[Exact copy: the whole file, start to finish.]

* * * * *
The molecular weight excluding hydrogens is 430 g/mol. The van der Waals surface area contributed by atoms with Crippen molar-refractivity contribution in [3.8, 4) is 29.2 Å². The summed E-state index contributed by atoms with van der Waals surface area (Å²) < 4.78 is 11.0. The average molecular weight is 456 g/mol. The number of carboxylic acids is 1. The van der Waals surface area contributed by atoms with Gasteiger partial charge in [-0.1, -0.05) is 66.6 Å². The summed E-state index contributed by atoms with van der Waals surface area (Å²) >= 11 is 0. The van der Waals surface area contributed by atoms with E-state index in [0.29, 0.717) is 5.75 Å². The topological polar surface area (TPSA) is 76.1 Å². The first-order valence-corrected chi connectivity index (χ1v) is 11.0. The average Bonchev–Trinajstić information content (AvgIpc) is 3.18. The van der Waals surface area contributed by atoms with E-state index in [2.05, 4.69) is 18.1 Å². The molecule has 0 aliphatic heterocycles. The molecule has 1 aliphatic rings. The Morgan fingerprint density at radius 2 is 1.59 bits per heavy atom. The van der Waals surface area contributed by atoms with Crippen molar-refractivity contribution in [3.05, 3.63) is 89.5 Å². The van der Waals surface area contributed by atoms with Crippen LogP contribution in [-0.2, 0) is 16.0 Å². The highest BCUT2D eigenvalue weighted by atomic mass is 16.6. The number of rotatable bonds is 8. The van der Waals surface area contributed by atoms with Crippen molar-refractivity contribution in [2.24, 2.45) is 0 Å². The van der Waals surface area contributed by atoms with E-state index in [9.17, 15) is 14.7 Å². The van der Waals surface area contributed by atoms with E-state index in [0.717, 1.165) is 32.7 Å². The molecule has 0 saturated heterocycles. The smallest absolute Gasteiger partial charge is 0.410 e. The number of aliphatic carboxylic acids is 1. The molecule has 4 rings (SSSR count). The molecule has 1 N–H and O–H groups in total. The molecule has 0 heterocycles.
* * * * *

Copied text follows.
The molecular weight excluding hydrogens is 430 g/mol. The van der Waals surface area contributed by atoms with Crippen molar-refractivity contribution in [3.8, 4) is 29.2 Å². The summed E-state index contributed by atoms with van der Waals surface area (Å²) < 4.78 is 11.0. The average molecular weight is 456 g/mol. The number of carboxylic acids is 1. The van der Waals surface area contributed by atoms with Gasteiger partial charge in [-0.1, -0.05) is 66.6 Å². The summed E-state index contributed by atoms with van der Waals surface area (Å²) >= 11 is 0. The van der Waals surface area contributed by atoms with E-state index in [0.29, 0.717) is 5.75 Å². The topological polar surface area (TPSA) is 76.1 Å². The first-order valence-corrected chi connectivity index (χ1v) is 11.0. The average Bonchev–Trinajstić information content (AvgIpc) is 3.18. The van der Waals surface area contributed by atoms with E-state index in [2.05, 4.69) is 18.1 Å². The molecule has 0 aliphatic heterocycles. The molecule has 1 aliphatic rings. The Morgan fingerprint density at radius 2 is 1.59 bits per heavy atom. The van der Waals surface area contributed by atoms with Crippen molar-refractivity contribution in [3.05, 3.63) is 89.5 Å². The van der Waals surface area contributed by atoms with Crippen LogP contribution in [-0.2, 0) is 16.0 Å². The highest BCUT2D eigenvalue weighted by atomic mass is 16.6. The number of rotatable bonds is 8. The van der Waals surface area contributed by atoms with Crippen molar-refractivity contribution in [2.24, 2.45) is 0 Å². The van der Waals surface area contributed by atoms with E-state index in [9.17, 15) is 14.7 Å². The van der Waals surface area contributed by atoms with E-state index in [0.717, 1.165) is 32.7 Å². The molecule has 0 saturated heterocycles. The smallest absolute Gasteiger partial charge is 0.410 e. The number of aliphatic carboxylic acids is 1. The molecule has 4 rings (SSSR count). The molecule has 1 N–H and O–H groups in total. The molecule has 0 heterocycles.